Saturday, December 05, 2009

Random Linkage 05/12/09

Huge gallery of the best science images from 2009.

Astronomers witness biggest star explosion
'Astronomers have watched the violent death of what was probably the most massive star ever detected. The supernova explosion, which lasted for months, is thought to have generated more than 50 Suns' worth (10^32 kilograms) of different elements, which may one day go on to make new solar systems.'
UPDATED: Original now paywalled. Try here instead.

Why Humans Outlive Apes
'In spite of their genetic similarity to humans, chimpanzees and great apes have maximum lifespans that rarely exceed 50 years. The difference, explains USC Davis School of Gerontology Professor Caleb Finch, is that as humans evolved genes that enabled them to better adjust to levels of infection and inflammation and to the high cholesterol levels of their meat rich diets.'

Do mice with two mothers spell the end for men?
'If you believe some reports, the future of humanity is a super race of genetically-engineered women who can reproduce without men.'

Friday, December 04, 2009

Another World

The orange dot circled and labelled 'B' is a planet circling the Sun-like star GJ 758, seen by the light it emits. It's a big planet, between 10-40 times the mass of Jupiter, and is at a temperature of around 320 degrees Centigrade. Its orbit is very likely eccentric, like Pluto's, and it's about the same distance from its star as Neptune is from the sun, so it isn't being warmed by insolation. Either it's relatively young and at the low end of the estimated mass range, and is emitting heat as it contracts, or it's fairly large and much older - a smallish brown dwarf. The other dot, labelled 'C' may be another planet, or a background star, or an imaging glitch.

It was spotted during the first run of a new adaptive optics instrument that eliminates atmospheric interference of Earth-based telescopic images and is part of a survey programme searching for extra-solar planets. Wonder what else it will find?

Universe Today has more info; a preview of the paper describing the observations is here.

Tuesday, December 01, 2009

ReBooting Britain

My short article on first, simple steps to make cities greener, and many others on ReBooting Britain, in Wired UK.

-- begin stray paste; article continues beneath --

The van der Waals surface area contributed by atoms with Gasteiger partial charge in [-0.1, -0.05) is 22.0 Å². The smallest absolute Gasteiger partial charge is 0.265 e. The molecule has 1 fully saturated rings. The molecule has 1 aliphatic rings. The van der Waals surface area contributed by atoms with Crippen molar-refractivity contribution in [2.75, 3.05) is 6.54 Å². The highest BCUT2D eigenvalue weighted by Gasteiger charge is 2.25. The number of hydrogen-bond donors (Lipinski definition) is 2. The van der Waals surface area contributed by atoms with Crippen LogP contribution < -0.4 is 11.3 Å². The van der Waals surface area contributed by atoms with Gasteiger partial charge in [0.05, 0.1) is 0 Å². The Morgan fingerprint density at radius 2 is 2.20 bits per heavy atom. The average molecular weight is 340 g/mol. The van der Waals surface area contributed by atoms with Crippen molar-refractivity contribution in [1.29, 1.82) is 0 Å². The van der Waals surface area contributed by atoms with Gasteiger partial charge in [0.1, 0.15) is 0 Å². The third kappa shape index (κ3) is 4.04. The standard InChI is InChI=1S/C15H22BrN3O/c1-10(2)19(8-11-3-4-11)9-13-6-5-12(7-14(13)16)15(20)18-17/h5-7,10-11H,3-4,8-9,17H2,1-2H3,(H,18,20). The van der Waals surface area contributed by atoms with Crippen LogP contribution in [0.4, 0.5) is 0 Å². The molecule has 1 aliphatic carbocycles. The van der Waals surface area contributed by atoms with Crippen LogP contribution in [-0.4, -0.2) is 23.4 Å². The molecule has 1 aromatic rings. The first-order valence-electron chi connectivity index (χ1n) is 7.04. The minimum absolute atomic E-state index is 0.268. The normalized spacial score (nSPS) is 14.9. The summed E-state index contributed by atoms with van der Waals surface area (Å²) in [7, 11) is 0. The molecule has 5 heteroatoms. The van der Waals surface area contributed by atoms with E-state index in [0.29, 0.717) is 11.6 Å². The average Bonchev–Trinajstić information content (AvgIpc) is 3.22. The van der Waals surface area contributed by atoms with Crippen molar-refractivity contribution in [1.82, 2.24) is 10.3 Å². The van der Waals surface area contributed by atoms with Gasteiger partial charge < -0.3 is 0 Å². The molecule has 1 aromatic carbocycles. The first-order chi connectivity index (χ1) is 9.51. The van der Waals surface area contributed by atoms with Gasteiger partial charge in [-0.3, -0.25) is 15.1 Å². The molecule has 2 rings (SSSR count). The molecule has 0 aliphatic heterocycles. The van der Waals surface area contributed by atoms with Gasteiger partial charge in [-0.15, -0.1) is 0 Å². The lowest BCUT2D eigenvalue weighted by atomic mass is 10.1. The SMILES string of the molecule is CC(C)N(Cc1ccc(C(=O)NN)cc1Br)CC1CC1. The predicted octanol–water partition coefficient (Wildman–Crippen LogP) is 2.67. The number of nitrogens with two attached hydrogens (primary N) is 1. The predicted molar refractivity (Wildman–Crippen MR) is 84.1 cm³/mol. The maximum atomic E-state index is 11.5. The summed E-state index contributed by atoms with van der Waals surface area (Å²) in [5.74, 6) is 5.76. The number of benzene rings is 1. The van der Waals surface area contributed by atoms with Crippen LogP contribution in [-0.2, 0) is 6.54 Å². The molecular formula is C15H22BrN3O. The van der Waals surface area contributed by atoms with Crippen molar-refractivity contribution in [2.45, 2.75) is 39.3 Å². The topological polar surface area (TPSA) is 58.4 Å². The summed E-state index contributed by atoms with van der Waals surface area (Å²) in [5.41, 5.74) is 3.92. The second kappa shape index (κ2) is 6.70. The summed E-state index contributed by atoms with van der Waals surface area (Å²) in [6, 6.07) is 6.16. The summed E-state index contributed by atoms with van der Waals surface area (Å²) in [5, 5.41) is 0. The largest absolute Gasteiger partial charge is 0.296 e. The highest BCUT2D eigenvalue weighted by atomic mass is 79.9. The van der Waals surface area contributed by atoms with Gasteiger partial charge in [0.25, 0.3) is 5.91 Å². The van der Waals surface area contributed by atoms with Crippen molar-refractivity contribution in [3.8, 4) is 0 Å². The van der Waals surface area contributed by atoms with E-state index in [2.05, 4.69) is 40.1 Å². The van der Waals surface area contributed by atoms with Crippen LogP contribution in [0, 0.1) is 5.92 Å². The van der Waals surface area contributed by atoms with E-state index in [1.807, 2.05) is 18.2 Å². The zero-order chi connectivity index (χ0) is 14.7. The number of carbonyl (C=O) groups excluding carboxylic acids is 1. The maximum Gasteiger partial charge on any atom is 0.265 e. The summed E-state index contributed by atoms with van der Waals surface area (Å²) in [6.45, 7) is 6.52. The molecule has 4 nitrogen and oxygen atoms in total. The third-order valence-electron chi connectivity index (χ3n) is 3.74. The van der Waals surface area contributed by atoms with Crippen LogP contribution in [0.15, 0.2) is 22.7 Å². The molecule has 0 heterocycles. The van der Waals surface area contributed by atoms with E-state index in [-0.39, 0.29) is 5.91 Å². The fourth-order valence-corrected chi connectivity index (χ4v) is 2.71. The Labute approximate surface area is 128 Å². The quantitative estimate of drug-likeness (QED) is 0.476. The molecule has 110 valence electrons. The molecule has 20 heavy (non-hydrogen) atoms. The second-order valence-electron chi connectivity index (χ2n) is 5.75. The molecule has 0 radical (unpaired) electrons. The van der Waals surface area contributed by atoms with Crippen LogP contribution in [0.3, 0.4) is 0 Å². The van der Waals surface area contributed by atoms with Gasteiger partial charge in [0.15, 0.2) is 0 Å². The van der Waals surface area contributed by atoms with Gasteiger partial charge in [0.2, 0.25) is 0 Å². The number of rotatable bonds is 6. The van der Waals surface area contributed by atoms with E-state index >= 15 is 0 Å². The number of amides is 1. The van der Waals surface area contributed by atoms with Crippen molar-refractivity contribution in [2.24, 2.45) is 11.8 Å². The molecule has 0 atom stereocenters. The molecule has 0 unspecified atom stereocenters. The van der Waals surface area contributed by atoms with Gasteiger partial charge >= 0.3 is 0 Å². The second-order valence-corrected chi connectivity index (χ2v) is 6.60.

Sunday, November 29, 2009

Robert Holdstock 1948-2009

A generous and convivial friend, a wonderful author whose novels are vivid and deeply felt evocations of the myths and quotidian reality of the ancient world, and all-round good bloke. Gone too soon and greatly missed.

UPDATE: for those interested, tributes and messages of condolence can be found at his website.

Science Fiction That Isn't Science Fiction (6)

Another Science Fiction: An Intersection of Art and Technology in the Early Space Race

On industrial trade magazine covers and ads from the days when science was the Way Forward, and the law of unintended consequences had yet to be invented.

(via Big Dumb Object)

Dunes In Winter

The HiRise camera package on the Mars Reconnaissance Orbiter continues to send back stunningly beautiful images of complex and unexpected textures on the Martian surface. The image above, looking like nothing so much as a finely sculptured high-end chocolate dessert, is of dunes inside a crater in the Southern hemisphere. It's currently winter, in the Southern hemisphere of Mars, and the sheen on the smooth east-facing slopes, sheltered from the sun, is either water or carbon dioxide frost. The intricate scrolls and furls of the west-facing slopes is due to modification by southerly and northerly winds of ridges sculpted by prevailing westerly winds.

You can find a high-resolution image, a close-up of the latticed dunes, and more information here; Boston Globe's the Big Picture has a great gallery here. In the past decade, HiRise's vast catalogue of images and images and data from Mars Global Surveyor, Mars Express, the MRO, the two rovers Spirit and Opportunity, and the Phoenix Lander, have rendered every novel and non-fiction book about Mars out-of-date to some degree or other. Time for a new wave, perhaps...
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